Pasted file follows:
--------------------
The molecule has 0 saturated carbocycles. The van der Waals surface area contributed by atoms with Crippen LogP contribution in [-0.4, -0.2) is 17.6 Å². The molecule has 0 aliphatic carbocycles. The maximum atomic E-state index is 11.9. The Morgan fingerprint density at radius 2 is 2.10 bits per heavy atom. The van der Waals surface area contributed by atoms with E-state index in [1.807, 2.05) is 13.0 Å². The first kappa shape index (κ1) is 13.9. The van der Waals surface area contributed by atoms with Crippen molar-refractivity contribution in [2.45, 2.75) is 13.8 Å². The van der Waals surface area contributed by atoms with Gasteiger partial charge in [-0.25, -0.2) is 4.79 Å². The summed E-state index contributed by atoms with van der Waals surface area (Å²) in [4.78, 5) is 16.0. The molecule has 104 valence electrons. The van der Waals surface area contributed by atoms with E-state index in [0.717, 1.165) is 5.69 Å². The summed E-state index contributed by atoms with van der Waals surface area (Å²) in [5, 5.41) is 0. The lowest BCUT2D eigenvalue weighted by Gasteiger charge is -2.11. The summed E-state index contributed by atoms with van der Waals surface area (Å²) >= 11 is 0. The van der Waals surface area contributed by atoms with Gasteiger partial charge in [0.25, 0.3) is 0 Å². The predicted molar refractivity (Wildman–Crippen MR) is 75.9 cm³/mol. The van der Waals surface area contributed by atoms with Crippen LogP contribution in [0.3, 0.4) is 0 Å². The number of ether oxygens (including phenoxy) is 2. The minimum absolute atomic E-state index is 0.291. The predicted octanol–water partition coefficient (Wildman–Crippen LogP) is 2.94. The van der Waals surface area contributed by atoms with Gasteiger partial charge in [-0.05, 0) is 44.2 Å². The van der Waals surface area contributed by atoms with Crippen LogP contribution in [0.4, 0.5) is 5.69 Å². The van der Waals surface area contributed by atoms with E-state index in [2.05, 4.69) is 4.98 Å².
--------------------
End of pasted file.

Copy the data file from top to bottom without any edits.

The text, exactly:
The molecule has 0 saturated carbocycles. The van der Waals surface area contributed by atoms with Crippen LogP contribution in [-0.4, -0.2) is 17.6 Å². The molecule has 0 aliphatic carbocycles. The maximum atomic E-state index is 11.9. The Morgan fingerprint density at radius 2 is 2.10 bits per heavy atom. The van der Waals surface area contributed by atoms with E-state index in [1.807, 2.05) is 13.0 Å². The first kappa shape index (κ1) is 13.9. The van der Waals surface area contributed by atoms with Crippen molar-refractivity contribution in [2.45, 2.75) is 13.8 Å². The van der Waals surface area contributed by atoms with Gasteiger partial charge in [-0.25, -0.2) is 4.79 Å². The summed E-state index contributed by atoms with van der Waals surface area (Å²) in [4.78, 5) is 16.0. The molecule has 104 valence electrons. The van der Waals surface area contributed by atoms with E-state index in [0.717, 1.165) is 5.69 Å². The summed E-state index contributed by atoms with van der Waals surface area (Å²) in [5, 5.41) is 0. The lowest BCUT2D eigenvalue weighted by Gasteiger charge is -2.11. The summed E-state index contributed by atoms with van der Waals surface area (Å²) >= 11 is 0. The van der Waals surface area contributed by atoms with Gasteiger partial charge in [0.25, 0.3) is 0 Å². The predicted molar refractivity (Wildman–Crippen MR) is 75.9 cm³/mol. The van der Waals surface area contributed by atoms with Crippen LogP contribution in [0.3, 0.4) is 0 Å². The number of ether oxygens (including phenoxy) is 2. The minimum absolute atomic E-state index is 0.291. The predicted octanol–water partition coefficient (Wildman–Crippen LogP) is 2.94. The van der Waals surface area contributed by atoms with Gasteiger partial charge in [-0.05, 0) is 44.2 Å². The van der Waals surface area contributed by atoms with Crippen LogP contribution in [0.4, 0.5) is 5.69 Å². The van der Waals surface area contributed by atoms with E-state index in [2.05, 4.69) is 4.98 Å².